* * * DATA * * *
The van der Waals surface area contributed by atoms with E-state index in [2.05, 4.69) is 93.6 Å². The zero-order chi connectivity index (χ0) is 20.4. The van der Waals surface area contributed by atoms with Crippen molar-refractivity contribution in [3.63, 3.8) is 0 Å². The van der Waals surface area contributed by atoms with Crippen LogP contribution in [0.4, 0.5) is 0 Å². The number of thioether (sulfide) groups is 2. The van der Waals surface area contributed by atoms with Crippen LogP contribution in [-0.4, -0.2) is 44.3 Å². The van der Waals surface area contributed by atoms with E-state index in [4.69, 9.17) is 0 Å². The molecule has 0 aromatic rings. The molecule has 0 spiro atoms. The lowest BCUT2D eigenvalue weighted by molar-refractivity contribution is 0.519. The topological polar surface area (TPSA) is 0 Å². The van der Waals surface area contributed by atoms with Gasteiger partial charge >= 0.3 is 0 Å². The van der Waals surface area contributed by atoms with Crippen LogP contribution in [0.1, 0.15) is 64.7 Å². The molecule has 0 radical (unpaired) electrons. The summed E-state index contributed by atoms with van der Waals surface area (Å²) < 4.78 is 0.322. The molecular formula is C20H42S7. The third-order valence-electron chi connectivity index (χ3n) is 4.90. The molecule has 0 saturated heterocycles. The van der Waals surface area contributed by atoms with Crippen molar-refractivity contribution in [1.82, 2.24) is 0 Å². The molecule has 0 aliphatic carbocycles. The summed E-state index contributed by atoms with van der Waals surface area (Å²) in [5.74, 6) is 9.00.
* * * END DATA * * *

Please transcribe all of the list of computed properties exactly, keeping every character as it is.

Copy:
The van der Waals surface area contributed by atoms with E-state index in [2.05, 4.69) is 93.6 Å². The zero-order chi connectivity index (χ0) is 20.4. The van der Waals surface area contributed by atoms with Crippen molar-refractivity contribution in [3.63, 3.8) is 0 Å². The van der Waals surface area contributed by atoms with Crippen LogP contribution in [0.4, 0.5) is 0 Å². The number of thioether (sulfide) groups is 2. The van der Waals surface area contributed by atoms with Crippen LogP contribution in [-0.4, -0.2) is 44.3 Å². The van der Waals surface area contributed by atoms with E-state index in [4.69, 9.17) is 0 Å². The molecule has 0 aromatic rings. The molecule has 0 spiro atoms. The lowest BCUT2D eigenvalue weighted by molar-refractivity contribution is 0.519. The topological polar surface area (TPSA) is 0 Å². The van der Waals surface area contributed by atoms with Gasteiger partial charge >= 0.3 is 0 Å². The van der Waals surface area contributed by atoms with Crippen LogP contribution in [0.1, 0.15) is 64.7 Å². The molecule has 0 radical (unpaired) electrons. The summed E-state index contributed by atoms with van der Waals surface area (Å²) < 4.78 is 0.322. The molecular formula is C20H42S7. The third-order valence-electron chi connectivity index (χ3n) is 4.90. The molecule has 0 saturated heterocycles. The van der Waals surface area contributed by atoms with Crippen molar-refractivity contribution in [1.82, 2.24) is 0 Å². The molecule has 0 aliphatic carbocycles. The summed E-state index contributed by atoms with van der Waals surface area (Å²) in [5.74, 6) is 9.00.